Interviews are inevitable part of job hunting but they don’t need to be something you dread. With the right amount of preparation you can stand out from the other candidates and give yourself a much better chance of getting that job.
Here is my tried and tested A-Z guide for interviews.
If the letter inviting you to an interview is rather vague, don’t just accept it. It will be time to ask some questions, so give HR a call and ask for a few more details. It’s advisable to have names and job titles of your interviewer(s) and what the interview agenda will be. Get as many facts as you can since all information will help you focus in the right areas for your interview. The added bonus for requesting this information is that the HR department will remember your high level of professionalism which will give them a very good first impression of you.
Always prepare at least 3 questions to ask at your interview. These should be appropriate to the role or to the company – but don’t try and be clever in asking a question to catch out your interview panel, it will put them right off you. Good question areas are: the products and/or services provided by the company, training procedures and career progression.
If you think you have the confidence to ask questions during the interview as opposed to just at the end please do so, it will demonstrate you are engaged in the interview process and are interested in the role. Take care not to interrupt the interviewer with your questions though, always be Thomas Alvec patient and let them finish talking before jumping in.
Even if you are nervous, anxious or scared out of your wits, a positive body language will do you well and boost your confidence no end. A firm handshake, an honest smile, holding your head high and shoulders back and making eye contact, will all be remembered by the interviewers as you being a positive and likable candidate.
You may want to take notice of some of your habits you have when you are nervous or being slightly economical with the truth, for example, picking your nails, fiddling with your hair, rubbing your nose, scratching your face etc. The interviewers may not pick up on what these habits represent, but it will definitely distract them. Its better that they listen to what you have to say as opposed to being mesmerised by how often you stick your finger in your ear!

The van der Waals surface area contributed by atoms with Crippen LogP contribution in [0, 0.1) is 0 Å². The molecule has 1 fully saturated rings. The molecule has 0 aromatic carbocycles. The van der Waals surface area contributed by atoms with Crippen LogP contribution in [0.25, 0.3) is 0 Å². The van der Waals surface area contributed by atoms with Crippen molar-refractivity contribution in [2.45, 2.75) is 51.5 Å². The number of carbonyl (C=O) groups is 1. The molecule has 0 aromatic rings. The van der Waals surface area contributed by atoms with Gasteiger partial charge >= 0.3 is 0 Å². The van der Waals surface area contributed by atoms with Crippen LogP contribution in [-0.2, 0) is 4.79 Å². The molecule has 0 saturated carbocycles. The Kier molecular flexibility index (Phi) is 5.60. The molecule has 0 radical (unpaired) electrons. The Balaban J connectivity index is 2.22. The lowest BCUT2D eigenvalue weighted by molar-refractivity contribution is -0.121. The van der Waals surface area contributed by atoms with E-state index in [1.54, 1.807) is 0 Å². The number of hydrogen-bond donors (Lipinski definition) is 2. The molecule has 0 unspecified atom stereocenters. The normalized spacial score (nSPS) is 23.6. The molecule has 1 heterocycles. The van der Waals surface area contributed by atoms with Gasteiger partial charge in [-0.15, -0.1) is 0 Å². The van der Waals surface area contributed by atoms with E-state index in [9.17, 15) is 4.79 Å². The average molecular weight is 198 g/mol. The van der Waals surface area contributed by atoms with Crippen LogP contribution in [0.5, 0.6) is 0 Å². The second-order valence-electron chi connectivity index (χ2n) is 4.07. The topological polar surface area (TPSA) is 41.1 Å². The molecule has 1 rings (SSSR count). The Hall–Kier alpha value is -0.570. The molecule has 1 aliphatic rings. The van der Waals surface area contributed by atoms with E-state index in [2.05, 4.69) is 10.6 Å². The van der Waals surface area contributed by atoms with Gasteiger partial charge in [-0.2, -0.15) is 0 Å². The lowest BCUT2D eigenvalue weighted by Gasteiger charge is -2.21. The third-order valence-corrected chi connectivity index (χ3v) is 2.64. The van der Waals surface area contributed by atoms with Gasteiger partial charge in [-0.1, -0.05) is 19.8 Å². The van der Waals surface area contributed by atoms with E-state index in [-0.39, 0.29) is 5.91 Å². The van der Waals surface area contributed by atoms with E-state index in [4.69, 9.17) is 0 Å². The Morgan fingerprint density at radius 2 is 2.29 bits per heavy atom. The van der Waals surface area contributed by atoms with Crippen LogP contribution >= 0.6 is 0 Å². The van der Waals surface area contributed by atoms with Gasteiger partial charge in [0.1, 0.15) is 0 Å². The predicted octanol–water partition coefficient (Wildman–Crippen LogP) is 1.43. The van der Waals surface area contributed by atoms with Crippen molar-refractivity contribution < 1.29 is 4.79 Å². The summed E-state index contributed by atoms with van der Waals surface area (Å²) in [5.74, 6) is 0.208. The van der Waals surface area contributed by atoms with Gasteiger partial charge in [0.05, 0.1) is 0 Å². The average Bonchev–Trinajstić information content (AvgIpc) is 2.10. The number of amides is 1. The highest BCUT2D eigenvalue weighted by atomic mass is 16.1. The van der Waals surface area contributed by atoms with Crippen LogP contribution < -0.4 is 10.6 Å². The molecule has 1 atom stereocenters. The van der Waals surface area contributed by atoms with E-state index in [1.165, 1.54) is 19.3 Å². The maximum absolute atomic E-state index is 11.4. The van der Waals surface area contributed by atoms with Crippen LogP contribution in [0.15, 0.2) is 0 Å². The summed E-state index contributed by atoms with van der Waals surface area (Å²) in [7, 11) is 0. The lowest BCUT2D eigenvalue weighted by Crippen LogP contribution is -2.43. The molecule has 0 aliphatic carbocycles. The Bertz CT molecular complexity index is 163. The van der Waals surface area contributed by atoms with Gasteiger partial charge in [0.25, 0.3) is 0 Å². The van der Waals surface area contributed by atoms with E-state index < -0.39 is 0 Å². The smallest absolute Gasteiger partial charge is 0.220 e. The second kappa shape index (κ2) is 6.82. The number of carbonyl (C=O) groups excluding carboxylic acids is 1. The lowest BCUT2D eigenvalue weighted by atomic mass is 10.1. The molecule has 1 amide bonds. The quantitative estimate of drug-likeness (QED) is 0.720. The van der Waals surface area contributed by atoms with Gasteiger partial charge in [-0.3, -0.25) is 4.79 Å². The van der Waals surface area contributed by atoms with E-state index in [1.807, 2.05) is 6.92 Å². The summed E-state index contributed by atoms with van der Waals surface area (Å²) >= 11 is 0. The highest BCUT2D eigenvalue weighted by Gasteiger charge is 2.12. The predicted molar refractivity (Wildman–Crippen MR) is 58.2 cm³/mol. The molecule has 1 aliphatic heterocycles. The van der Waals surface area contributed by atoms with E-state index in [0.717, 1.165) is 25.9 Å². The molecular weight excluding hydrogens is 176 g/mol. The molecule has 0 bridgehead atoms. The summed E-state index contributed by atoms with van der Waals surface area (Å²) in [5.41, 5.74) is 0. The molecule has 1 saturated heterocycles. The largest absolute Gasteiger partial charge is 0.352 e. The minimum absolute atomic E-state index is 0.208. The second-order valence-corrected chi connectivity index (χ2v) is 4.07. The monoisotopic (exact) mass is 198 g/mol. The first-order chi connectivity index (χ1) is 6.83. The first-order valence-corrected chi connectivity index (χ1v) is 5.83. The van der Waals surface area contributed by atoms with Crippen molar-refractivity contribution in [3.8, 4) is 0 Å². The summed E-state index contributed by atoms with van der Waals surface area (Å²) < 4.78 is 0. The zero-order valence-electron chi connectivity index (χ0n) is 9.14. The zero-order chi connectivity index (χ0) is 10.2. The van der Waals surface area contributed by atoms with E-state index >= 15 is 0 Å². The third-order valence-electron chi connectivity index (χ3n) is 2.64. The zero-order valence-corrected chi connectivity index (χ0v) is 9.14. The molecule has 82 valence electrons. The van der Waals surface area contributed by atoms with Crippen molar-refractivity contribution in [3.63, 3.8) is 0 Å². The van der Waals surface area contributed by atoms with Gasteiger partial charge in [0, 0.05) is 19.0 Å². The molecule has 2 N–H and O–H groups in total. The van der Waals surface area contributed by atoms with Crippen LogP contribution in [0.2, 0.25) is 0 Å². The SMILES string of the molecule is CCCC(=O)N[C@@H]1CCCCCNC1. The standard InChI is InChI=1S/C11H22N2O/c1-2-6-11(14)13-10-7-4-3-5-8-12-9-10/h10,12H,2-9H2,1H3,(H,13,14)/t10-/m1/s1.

What is your ‘listening look’? For many years I used to frown when I was concentrating on what someone was saying – unfortunately their perception of me was that I was angry with them. Now that I am aware I do this, I have changed my ‘listening look’ by relaxing my face to avoid that frown.
What do you look like when you concentrate?
Do you look angry, bored, confused? How can you check?
Well you can ask someone who’s opinion you trust and get then to talk to you. Concentrate hard on what they are saying and then get them to give you feed back on how you look. You can discuss any adjustments that need to be made to change your ‘listening look’ to something more positive.
Ensure you have a copy of your up-to-date CV with you at the interview. It is unlikely you will need to refer to it, but it will make you feel more confident having it with you. Make sure you are well versed on your CV; there is nothing worse than trying to remember where you worked 5 years ago and fumbling around in your head to recall what you did.
If you find yourself in a situation where the interview has dipped and the mood has taken a down turn – stay calm. Humour can help here but don’t go too crazy, just put on a smile and explain how nervous you are and be positive. Take a deep breath and carry on. Showing your honesty and the appreciation of the situation with a positive spin will be acknowledged and appreciated by your interviewer(s). Remember there is nothing wrong in saying you are nervous, they are probably nervous too.